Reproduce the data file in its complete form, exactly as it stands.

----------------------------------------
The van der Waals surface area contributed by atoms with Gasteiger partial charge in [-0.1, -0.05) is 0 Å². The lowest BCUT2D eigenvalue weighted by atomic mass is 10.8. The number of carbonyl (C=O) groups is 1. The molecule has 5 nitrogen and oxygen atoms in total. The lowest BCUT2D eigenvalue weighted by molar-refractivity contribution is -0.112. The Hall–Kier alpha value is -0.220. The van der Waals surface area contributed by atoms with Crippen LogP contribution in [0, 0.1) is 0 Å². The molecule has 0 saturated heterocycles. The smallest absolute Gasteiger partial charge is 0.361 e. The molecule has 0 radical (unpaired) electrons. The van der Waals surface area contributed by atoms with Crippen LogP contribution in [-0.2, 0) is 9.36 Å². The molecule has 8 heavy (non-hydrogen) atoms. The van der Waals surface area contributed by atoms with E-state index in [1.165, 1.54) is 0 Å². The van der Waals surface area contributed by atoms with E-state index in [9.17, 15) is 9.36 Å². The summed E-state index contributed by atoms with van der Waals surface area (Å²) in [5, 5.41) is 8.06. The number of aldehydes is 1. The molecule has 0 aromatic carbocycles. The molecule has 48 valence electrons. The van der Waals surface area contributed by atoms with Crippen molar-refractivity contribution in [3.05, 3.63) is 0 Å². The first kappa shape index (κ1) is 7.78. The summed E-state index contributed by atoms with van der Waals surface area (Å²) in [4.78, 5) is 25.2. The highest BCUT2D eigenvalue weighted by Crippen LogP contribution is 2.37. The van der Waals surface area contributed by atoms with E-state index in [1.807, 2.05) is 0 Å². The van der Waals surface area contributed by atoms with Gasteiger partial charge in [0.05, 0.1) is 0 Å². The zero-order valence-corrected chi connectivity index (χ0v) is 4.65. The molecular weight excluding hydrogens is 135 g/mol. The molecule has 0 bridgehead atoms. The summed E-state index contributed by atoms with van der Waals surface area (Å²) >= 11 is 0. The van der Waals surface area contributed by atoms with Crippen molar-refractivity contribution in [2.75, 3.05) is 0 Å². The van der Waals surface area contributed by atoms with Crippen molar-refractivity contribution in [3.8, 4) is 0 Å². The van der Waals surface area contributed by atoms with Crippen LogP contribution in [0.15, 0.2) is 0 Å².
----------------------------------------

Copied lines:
The van der Waals surface area contributed by atoms with Gasteiger partial charge in [-0.1, -0.05) is 0 Å². The lowest BCUT2D eigenvalue weighted by atomic mass is 10.8. The number of carbonyl (C=O) groups is 1. The molecule has 5 nitrogen and oxygen atoms in total. The lowest BCUT2D eigenvalue weighted by molar-refractivity contribution is -0.112. The Hall–Kier alpha value is -0.220. The van der Waals surface area contributed by atoms with Crippen LogP contribution in [0, 0.1) is 0 Å². The molecule has 0 saturated heterocycles. The smallest absolute Gasteiger partial charge is 0.361 e. The molecule has 0 radical (unpaired) electrons. The van der Waals surface area contributed by atoms with Crippen LogP contribution in [-0.2, 0) is 9.36 Å². The molecule has 8 heavy (non-hydrogen) atoms. The van der Waals surface area contributed by atoms with E-state index in [1.165, 1.54) is 0 Å². The van der Waals surface area contributed by atoms with E-state index in [9.17, 15) is 9.36 Å². The summed E-state index contributed by atoms with van der Waals surface area (Å²) in [5, 5.41) is 8.06. The number of aldehydes is 1. The molecule has 0 aromatic carbocycles. The molecule has 48 valence electrons. The van der Waals surface area contributed by atoms with Crippen molar-refractivity contribution in [3.05, 3.63) is 0 Å². The first kappa shape index (κ1) is 7.78. The summed E-state index contributed by atoms with van der Waals surface area (Å²) in [4.78, 5) is 25.2. The highest BCUT2D eigenvalue weighted by Crippen LogP contribution is 2.37. The van der Waals surface area contributed by atoms with E-state index in [1.807, 2.05) is 0 Å². The van der Waals surface area contributed by atoms with Gasteiger partial charge in [0.05, 0.1) is 0 Å². The zero-order valence-corrected chi connectivity index (χ0v) is 4.65. The molecular weight excluding hydrogens is 135 g/mol. The molecule has 0 bridgehead atoms. The summed E-state index contributed by atoms with van der Waals surface area (Å²) >= 11 is 0. The van der Waals surface area contributed by atoms with Crippen molar-refractivity contribution in [2.75, 3.05) is 0 Å². The van der Waals surface area contributed by atoms with Crippen molar-refractivity contribution in [3.8, 4) is 0 Å². The van der Waals surface area contributed by atoms with Crippen LogP contribution in [0.15, 0.2) is 0 Å².